My One-Month in the Ukraine War

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(Ogei Anton, Photographer)
Ogei Anton captured this image from the outskirts of where he lived in Chernihiv, a small town in Northern Ukraine. The 17-year-old recounts his experiences living with a war around him.

    Have you ever heard a whistle of shells over your head? Have you ever seen the death of ordinary people from bombs? Unfortunately, I have. I have lived one month in the fire of war in Ukraine. I want people of America and Europe to learn what this nightmare looks like in my hometown, called Chernihiv, a small town in northern Ukraine.
    I woke up early in the morning because I heard explosions. Immediately it became clear the war had begun. We had expected it for a long time, but found it no less shocking.
    I’m a 17-year-old student, and since I can’t take part in the hostilities, all I could do was observe what was happening around me. Observe and write down, then convey my memories to others.
    After two weeks of war, Russian soldiers approached. They tried to break into Chernihiv, but our troops repelled the attack. Realizing that it would not be possible to capture Chernihiv quickly, the Russians proceeded to lay siege to the city and began indiscriminate shelling, attacks and air bombing.
    Our troops could only help delivering ammunition and food along one road. We held this road, but our attackers stood in front of it, constantly laying siege. The Russians fired at everything they saw. That’s why the city had problems with food all month. Some people were starving, and some people were killed.
    Light, heating, gas, water – all this was gone as soon as the Russians took the city into a semicircle. They purposefully hit communications sights, hoping that in this way they could undermine the spirit of the city’s defenders.
    All month long, a bloody confrontation took place on the outskirts of the city. The invaders landed bombs from planes on us. I remember a 10-day period when Russian bombers flew in every night. At that time, we didn’t have a good anti-aircraft system in the city.
    I cannot describe in words the feelings I had when lying in complete darkness, without any light or water, hearing the rumble of an enemy aircraft. Only one thought was spinning in my head – “maybe a bomb will hit me now.”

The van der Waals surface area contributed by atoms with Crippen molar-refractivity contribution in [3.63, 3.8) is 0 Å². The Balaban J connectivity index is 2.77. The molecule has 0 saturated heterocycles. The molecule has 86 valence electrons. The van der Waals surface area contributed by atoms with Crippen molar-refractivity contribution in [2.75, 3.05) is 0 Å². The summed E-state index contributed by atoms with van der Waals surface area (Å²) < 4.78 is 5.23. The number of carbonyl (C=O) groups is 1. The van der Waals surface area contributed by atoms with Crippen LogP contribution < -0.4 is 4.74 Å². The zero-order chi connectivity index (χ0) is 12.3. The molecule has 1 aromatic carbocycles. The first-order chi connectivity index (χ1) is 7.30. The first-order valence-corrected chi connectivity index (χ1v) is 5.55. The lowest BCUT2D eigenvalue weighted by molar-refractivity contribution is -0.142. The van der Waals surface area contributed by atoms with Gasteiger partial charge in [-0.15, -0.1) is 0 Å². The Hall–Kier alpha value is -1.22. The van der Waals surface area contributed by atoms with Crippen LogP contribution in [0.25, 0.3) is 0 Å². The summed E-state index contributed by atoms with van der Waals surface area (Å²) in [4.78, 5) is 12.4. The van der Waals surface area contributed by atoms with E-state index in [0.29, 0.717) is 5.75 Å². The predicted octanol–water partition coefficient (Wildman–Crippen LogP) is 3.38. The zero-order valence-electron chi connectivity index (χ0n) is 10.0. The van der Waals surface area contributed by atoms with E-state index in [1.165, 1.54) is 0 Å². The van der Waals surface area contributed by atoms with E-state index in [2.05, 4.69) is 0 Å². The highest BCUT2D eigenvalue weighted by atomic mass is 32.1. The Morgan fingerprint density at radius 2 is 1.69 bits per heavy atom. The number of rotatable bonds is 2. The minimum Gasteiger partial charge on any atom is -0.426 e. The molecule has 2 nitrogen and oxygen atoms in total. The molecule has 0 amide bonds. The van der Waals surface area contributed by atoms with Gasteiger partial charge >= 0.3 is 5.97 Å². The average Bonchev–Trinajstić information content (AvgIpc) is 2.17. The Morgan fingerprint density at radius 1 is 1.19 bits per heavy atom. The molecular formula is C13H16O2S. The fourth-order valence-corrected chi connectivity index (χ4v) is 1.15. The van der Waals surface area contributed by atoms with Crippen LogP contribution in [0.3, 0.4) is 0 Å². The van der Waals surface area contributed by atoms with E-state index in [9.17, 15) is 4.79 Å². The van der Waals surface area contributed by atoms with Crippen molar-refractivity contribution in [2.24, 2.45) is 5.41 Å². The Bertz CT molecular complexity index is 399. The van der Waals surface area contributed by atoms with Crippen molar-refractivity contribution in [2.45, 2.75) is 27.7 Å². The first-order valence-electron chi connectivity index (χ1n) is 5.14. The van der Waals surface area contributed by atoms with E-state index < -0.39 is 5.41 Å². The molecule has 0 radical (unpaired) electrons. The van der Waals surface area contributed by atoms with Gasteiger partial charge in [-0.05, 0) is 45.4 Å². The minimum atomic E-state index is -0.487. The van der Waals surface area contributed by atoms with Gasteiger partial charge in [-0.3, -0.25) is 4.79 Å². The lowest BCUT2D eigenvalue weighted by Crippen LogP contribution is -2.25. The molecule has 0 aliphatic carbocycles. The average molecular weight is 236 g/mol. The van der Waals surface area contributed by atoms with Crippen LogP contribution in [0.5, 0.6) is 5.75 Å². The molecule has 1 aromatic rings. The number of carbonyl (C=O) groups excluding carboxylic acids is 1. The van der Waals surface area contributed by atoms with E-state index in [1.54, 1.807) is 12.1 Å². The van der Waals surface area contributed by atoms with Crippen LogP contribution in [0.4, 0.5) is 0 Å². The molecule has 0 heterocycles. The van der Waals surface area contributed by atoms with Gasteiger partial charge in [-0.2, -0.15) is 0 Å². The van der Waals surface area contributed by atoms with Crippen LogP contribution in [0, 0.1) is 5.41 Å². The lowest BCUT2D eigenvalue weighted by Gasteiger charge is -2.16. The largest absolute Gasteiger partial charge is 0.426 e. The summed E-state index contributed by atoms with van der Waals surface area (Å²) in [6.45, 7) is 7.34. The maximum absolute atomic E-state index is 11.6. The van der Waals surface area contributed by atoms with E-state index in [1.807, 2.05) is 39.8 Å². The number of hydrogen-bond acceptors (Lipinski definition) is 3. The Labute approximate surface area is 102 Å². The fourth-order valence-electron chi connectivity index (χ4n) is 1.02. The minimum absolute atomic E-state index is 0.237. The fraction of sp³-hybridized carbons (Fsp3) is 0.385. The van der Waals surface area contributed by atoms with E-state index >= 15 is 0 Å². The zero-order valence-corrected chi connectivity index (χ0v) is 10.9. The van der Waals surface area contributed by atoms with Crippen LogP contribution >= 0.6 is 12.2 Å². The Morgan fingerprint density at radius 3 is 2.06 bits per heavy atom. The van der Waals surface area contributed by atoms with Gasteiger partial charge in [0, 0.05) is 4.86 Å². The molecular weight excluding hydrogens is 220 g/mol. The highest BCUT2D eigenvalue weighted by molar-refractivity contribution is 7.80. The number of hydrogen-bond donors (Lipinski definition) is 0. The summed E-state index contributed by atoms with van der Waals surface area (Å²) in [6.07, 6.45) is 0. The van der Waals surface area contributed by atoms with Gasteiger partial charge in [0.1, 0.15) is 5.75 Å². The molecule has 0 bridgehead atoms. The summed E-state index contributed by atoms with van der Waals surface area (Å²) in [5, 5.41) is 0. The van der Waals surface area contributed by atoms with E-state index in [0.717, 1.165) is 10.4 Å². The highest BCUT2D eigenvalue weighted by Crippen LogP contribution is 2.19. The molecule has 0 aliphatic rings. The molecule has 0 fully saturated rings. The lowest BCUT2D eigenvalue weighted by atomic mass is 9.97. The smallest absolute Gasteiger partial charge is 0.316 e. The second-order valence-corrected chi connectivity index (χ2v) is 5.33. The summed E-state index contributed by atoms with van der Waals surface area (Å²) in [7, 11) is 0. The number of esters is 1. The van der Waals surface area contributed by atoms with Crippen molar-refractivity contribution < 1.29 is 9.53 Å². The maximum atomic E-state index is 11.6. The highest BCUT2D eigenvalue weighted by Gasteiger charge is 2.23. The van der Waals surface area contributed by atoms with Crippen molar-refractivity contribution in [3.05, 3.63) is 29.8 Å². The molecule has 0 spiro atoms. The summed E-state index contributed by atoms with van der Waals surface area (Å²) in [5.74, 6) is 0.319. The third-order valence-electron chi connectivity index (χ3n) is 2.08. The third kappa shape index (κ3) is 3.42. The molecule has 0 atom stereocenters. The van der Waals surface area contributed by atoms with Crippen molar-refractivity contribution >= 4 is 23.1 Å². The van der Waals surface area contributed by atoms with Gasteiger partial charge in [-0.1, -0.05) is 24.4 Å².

Our defenders had some Stingers, not an ideal weapon versus Russian night air attacks. Still, they must have scared Russian pilots since they dropped bombs anywhere dodging any possible response from the ground. Bombs often hit residential buildings, killing and maiming old people and children. After some time, we got more anti-aircraft systems, and Russian airplanes stopped regularly flying and bombing my city.
    In late March, the Russians, realizing their attacks had completely failed, and they could not occupy my city. They decided to retreat. I remember this day clearly, April 1.
    I then stood in line for humanitarian aid. Suddenly, news spread throughout the crowd. “Russian retreat, we won!” and at the same moment, there was a deafening roar. All our artillery, all batteries, which saved every shell during the siege, opened fire on the fleeing Russian columns. They fired all day, from early morning until late evening, carrying revenge for every dead person in my city. And in the evening, the Internet was filled with video from the outskirts of the city, where people from all over the world saw broken Russian columns and abandoned equipment.
    American friends, please remember our feat as the war winds on, and may you all have a peaceful sky above your head.

Ogei Anton can be reached at vovkadeg115@gmail.com.

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